New Buffalo AKG Art Museum opens in New York

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The Buffalo AKG Art Museum in New York which closed for construction in 2019 has now opened to the public. Recently, the city celebrated the museum’s reopening and the culmination of a $230 million capital campaign with a special ribbon-cutting ceremony. This milestone represents Western New York’s cultural history, as it marks the largest campaign ever undertaken by a cultural institution.

The Museum’s officials announced that visitors can now take a tour of the new Buffalo AKG Art Museum. However, the officials will close a portion of the museum known as the Gundlach Building, later in the month. They will close it for about one month to complete construction on the building. While the rest of the museum will remain open to the public.

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Featured amenities at the new Buffalo AKG Art Museum

Upon completion, the Gundlach Building will expand the museum’s exhibition space to a total of 50,000 square feet. It’s also the newest addition to the historic Buffalo AKG Art Museum, which was built in 1905. The museum named the building after Jeffrey E. Gundlach, a Buffalo native, who contributed $65 million to the expansion project.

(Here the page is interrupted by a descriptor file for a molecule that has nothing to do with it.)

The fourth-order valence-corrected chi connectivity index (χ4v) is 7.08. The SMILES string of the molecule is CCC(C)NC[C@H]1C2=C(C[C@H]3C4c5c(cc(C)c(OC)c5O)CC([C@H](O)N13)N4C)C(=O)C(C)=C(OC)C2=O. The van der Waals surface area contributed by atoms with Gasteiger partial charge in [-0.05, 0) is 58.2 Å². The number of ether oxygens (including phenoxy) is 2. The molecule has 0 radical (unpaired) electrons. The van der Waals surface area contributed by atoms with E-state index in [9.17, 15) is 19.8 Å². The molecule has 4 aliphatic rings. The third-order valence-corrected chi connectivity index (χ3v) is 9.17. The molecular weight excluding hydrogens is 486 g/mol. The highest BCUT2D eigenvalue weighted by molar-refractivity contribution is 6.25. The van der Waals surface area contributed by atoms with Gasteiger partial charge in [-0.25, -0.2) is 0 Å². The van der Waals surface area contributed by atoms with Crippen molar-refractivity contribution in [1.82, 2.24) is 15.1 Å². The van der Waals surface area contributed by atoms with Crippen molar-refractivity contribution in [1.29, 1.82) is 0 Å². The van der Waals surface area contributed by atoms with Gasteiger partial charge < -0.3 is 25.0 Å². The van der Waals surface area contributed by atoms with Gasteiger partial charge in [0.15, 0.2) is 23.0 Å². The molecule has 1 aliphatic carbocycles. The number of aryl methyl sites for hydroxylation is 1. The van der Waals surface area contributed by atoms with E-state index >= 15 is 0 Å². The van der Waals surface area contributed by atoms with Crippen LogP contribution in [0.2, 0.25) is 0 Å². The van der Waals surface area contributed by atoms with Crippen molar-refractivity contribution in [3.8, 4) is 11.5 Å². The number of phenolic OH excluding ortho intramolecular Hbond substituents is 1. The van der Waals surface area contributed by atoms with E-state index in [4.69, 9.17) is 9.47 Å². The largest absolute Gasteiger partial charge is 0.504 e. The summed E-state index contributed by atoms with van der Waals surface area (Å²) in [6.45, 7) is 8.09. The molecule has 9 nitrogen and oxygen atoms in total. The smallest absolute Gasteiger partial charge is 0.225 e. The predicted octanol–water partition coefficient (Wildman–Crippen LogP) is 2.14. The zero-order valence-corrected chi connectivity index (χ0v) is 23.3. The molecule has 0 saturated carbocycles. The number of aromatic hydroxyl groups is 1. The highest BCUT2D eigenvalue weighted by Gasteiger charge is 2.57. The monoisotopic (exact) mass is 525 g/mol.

Besides the 50,000-square-foot exhibition space, the new Buffalo AKG Art Museum features five state-of-the-art studio classrooms. The museum also has an acre of new public green space located above an underground parking garage. Additionally, visitors can have access to the Ralph C. Wilson, Jr. Town Square on the property.

OMA‘s partner Shohei Shigematsu was responsible for the series of architectural developments at the  AKG Art Museum. Shigematsu ensured that the historic museum, originally built in 1905, retained its Neoclassical facade, while also breathing new life into it. Shigematsu has restored the staircase out front, which was previously removed during the Bunshaft project. Additionally, the museum’s galleries now have freshly installed wood floors.

Governor Kathy Hochul was pleased with the new  AKG Art Museum development. Hochul described the new building and campus as a dramatic work of art that will attract visitors and support tourism.